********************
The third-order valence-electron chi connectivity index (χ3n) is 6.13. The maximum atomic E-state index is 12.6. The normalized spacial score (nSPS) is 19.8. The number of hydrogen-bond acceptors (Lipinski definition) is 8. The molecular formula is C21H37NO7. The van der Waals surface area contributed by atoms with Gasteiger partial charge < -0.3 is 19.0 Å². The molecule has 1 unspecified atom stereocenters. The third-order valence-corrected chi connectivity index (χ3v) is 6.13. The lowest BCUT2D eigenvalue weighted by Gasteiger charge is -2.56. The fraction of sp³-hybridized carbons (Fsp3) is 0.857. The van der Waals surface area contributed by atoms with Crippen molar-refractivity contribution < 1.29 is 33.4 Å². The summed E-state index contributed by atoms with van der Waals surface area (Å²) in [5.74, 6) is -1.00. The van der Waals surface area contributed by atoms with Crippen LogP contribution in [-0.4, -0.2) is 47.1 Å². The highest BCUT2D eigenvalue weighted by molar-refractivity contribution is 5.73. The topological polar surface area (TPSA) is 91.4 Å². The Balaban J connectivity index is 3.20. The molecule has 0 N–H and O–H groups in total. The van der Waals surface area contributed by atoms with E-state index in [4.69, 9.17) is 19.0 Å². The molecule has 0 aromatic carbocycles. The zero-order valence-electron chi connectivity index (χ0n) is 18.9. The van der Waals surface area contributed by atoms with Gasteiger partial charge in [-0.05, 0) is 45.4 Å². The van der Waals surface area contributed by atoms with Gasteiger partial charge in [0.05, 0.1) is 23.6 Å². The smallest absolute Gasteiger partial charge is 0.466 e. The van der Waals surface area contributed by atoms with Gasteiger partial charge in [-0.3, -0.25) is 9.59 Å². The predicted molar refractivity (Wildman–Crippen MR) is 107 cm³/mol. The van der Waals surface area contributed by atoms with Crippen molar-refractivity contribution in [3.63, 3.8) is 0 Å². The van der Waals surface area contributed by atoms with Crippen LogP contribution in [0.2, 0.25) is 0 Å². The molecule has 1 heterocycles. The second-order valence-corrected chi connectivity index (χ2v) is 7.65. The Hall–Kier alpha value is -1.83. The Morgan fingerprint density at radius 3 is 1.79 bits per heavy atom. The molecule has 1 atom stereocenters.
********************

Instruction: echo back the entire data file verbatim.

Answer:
The third-order valence-electron chi connectivity index (χ3n) is 6.13. The maximum atomic E-state index is 12.6. The normalized spacial score (nSPS) is 19.8. The number of hydrogen-bond acceptors (Lipinski definition) is 8. The molecular formula is C21H37NO7. The van der Waals surface area contributed by atoms with Gasteiger partial charge < -0.3 is 19.0 Å². The molecule has 1 unspecified atom stereocenters. The third-order valence-corrected chi connectivity index (χ3v) is 6.13. The lowest BCUT2D eigenvalue weighted by Gasteiger charge is -2.56. The fraction of sp³-hybridized carbons (Fsp3) is 0.857. The van der Waals surface area contributed by atoms with Crippen molar-refractivity contribution < 1.29 is 33.4 Å². The summed E-state index contributed by atoms with van der Waals surface area (Å²) in [5.74, 6) is -1.00. The van der Waals surface area contributed by atoms with Crippen LogP contribution in [-0.4, -0.2) is 47.1 Å². The highest BCUT2D eigenvalue weighted by molar-refractivity contribution is 5.73. The topological polar surface area (TPSA) is 91.4 Å². The Balaban J connectivity index is 3.20. The molecule has 0 N–H and O–H groups in total. The van der Waals surface area contributed by atoms with E-state index in [4.69, 9.17) is 19.0 Å². The molecule has 0 aromatic carbocycles. The zero-order valence-electron chi connectivity index (χ0n) is 18.9. The van der Waals surface area contributed by atoms with Gasteiger partial charge in [-0.05, 0) is 45.4 Å². The van der Waals surface area contributed by atoms with Gasteiger partial charge in [0.05, 0.1) is 23.6 Å². The smallest absolute Gasteiger partial charge is 0.466 e. The van der Waals surface area contributed by atoms with Gasteiger partial charge in [-0.3, -0.25) is 9.59 Å². The predicted molar refractivity (Wildman–Crippen MR) is 107 cm³/mol. The van der Waals surface area contributed by atoms with Crippen molar-refractivity contribution in [3.63, 3.8) is 0 Å². The van der Waals surface area contributed by atoms with Crippen LogP contribution in [0.2, 0.25) is 0 Å². The molecule has 1 heterocycles. The second-order valence-corrected chi connectivity index (χ2v) is 7.65. The Hall–Kier alpha value is -1.83. The Morgan fingerprint density at radius 3 is 1.79 bits per heavy atom. The molecule has 1 atom stereocenters.